Cell stress, if left unchecked, leads to apoptosis and autophagy. Both are highly conserved, genetically encoded processes. Apoptosis is a programmed death mechanism, designed to eliminate cells that are defective or no longer needed as part of developmental programs. Autophagy, on the other hand, is a programmed survival mechanism designed to provide cells a temporary source of energy when nutritionally deficient. Since in autophagy (“self eating”) the cell generates energy at the expense of its own organelles, temporary survival leads to death if nutrition is not restored. Both apoptosis and autophagy are induced by glucocorticosteroid hormone (GH) treatment of lymphoid malignancies. Since the main effects of GH on lymphocytes are metabolic, it is likely that apoptosis and autophagy are responses to metabolic stress. Metabolic stress occurs because GH inhibits both glucose uptake and metabolism, as well as calcium signals required for optimal mitochondrial function. Gene expression profiling has provided insight into the complex pathways that mediate apoptosis and autophagy in GH-treated leukemia and lymphoma cells. Ultimately, the balance of pro-apoptotic and anti-apoptotic factors determines cell fate. Elevation of the pro-apoptotic protein Bim is a critical step in apoptosis induction by GH and is due to GH-mediated repression of a microRNA cluster (miR17-95) that normally represses Bim expression. In metabolically stressed cells, Bim elevation is counterbalanced by a proton-sensing G protein-coupled receptor, TDAG8, that signals an elevation of the anti-apoptotic protein Bcl-2, counterbalancing Bim elevation and inhibiting apoptosis. Gene expression profiling also provided insight into the mechanism of autophagy by detecting GH-mediated repression of the Src kinases Fyn and Lck and GH-mediated elevation of Dig2 (REDD1, RTP801). Fyn and Lck interact with the inositol 1,4,5-trisphosphate calcium channel and promote physiological calcium signals. By decreasing Fyn and Lck, GH inhibits calcium signals necessary for optimal mitochondrial metabolism, contributing to autophagy induction. Dig2 is a stress protein that inhibits mTOR signaling. The absence of the Dig2 stress response in Dig2 knockout mice significantly impairs autophagy induction, decreasing lymphocyte survival in GH-treated mice. In summary, both apoptosis and autophagy occur in lymphoid malignancies in response to metabolic stress, as illustrated by the effects of GH treatment. A goal for future studies is to tie these signaling components together into a logical signaling network and to target components of the signaling network for therapeutic purposes.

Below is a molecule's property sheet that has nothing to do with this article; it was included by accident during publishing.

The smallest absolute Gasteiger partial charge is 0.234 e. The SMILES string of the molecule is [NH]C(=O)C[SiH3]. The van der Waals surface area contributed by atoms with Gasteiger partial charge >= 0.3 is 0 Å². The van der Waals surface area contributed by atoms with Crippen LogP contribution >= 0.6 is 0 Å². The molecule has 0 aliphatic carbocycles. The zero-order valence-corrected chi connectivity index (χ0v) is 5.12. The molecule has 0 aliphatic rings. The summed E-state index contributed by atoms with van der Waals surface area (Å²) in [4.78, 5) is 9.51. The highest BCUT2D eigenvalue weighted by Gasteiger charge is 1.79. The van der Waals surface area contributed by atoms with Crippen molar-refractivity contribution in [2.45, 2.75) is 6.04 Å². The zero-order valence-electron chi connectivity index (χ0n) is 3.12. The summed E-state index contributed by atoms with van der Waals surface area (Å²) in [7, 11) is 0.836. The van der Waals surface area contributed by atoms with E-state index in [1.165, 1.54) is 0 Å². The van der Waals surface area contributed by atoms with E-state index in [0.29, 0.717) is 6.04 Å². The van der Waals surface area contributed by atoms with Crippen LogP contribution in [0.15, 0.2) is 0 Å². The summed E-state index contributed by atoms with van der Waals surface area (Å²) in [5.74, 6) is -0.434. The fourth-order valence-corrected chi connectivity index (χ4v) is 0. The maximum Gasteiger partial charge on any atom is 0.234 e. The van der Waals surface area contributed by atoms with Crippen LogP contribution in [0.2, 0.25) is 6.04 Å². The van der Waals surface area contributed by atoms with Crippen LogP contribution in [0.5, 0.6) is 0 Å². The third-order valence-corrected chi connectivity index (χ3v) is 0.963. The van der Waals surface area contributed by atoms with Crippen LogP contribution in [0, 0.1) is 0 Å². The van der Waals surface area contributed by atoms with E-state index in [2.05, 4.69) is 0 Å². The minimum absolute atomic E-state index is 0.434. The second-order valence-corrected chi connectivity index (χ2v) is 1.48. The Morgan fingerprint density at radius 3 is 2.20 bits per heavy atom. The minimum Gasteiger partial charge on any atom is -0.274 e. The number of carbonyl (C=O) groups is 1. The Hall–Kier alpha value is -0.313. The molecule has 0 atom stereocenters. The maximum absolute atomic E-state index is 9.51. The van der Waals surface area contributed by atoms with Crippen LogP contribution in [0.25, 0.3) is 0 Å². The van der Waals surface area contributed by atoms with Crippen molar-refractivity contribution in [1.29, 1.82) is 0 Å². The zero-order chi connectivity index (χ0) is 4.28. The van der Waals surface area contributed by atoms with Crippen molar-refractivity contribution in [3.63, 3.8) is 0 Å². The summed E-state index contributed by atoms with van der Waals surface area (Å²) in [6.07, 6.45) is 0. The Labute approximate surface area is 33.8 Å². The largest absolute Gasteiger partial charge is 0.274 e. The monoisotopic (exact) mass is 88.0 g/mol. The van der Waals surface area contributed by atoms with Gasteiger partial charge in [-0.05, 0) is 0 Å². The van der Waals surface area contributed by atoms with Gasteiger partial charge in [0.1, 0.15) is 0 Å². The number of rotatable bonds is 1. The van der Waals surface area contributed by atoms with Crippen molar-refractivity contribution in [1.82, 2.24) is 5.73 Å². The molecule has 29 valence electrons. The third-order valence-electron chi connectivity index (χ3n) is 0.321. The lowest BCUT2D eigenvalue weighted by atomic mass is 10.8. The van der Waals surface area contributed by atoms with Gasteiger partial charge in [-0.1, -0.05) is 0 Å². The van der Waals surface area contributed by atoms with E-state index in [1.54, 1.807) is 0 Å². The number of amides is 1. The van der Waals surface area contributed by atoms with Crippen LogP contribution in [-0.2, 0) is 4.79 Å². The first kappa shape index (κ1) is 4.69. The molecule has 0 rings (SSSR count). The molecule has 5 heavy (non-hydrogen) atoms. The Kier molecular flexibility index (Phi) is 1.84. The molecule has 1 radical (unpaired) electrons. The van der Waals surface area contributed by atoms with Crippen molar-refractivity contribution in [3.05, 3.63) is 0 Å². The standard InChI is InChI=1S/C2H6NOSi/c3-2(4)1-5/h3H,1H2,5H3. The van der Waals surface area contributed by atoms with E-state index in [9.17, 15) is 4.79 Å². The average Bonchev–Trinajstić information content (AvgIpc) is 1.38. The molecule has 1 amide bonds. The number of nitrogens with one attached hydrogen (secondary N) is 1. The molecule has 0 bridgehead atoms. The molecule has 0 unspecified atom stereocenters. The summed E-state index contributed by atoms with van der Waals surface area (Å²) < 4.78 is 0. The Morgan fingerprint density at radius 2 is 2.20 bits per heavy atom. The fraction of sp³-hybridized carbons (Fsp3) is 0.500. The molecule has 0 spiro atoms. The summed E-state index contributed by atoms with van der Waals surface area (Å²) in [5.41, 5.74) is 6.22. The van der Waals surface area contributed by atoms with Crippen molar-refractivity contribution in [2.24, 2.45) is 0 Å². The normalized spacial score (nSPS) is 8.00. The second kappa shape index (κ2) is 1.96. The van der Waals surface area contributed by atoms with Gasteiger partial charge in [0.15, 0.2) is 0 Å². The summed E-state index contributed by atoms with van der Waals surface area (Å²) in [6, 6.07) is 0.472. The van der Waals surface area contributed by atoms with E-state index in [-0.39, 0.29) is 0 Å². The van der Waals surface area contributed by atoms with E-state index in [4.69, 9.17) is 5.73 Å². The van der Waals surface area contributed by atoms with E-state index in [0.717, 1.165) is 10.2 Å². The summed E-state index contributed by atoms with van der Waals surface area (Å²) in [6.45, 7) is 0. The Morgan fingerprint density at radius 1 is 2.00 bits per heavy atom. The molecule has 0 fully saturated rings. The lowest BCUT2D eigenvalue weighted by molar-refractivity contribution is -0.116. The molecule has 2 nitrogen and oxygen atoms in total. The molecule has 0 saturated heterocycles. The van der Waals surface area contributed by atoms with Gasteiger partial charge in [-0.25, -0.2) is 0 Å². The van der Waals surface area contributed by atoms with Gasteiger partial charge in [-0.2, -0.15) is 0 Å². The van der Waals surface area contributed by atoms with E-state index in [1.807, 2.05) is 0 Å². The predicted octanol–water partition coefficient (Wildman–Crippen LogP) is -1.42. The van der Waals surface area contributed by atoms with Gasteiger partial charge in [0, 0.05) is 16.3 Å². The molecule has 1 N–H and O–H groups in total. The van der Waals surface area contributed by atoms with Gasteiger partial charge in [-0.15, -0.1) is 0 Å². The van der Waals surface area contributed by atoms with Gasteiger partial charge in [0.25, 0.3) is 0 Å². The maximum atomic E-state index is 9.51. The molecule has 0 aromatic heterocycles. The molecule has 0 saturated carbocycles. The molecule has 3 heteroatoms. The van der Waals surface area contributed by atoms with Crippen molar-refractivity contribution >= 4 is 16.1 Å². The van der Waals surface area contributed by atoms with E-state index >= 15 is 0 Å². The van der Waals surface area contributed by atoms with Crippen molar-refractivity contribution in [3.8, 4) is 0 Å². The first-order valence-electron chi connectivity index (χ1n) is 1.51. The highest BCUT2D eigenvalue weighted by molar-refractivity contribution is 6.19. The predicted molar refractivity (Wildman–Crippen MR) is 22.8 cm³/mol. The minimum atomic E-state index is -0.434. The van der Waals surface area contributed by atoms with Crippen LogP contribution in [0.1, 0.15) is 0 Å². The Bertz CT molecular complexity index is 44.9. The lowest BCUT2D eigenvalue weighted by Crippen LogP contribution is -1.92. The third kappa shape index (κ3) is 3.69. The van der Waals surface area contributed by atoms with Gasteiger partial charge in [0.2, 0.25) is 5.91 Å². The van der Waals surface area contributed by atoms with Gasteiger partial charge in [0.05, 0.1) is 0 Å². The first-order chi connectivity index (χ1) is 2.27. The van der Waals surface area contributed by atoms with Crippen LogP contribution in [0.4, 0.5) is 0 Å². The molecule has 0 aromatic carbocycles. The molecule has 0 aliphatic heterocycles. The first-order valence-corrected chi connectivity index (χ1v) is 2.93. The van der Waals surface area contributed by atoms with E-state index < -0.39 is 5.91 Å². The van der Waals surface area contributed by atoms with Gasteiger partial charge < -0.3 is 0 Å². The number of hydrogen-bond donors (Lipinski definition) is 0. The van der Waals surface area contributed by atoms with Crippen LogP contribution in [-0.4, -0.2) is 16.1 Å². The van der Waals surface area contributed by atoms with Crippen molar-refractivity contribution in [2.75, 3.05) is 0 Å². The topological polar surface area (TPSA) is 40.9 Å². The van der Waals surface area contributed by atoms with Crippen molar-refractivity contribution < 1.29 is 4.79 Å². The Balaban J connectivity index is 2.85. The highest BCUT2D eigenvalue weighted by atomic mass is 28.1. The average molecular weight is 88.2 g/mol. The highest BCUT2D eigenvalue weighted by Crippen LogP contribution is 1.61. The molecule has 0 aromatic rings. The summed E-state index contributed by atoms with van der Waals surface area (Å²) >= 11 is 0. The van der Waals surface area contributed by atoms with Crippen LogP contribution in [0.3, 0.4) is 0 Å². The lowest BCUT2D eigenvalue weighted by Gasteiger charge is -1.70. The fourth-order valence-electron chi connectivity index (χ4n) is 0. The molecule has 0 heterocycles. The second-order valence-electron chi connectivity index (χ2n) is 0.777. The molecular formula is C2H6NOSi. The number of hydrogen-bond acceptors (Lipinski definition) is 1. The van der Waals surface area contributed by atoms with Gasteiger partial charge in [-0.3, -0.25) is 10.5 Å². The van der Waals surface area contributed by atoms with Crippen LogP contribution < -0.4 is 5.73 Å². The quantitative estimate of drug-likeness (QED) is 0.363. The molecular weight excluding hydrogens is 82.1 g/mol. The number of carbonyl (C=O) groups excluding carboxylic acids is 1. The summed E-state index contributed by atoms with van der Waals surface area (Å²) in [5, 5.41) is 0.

No relevant conflicts of interest to declare.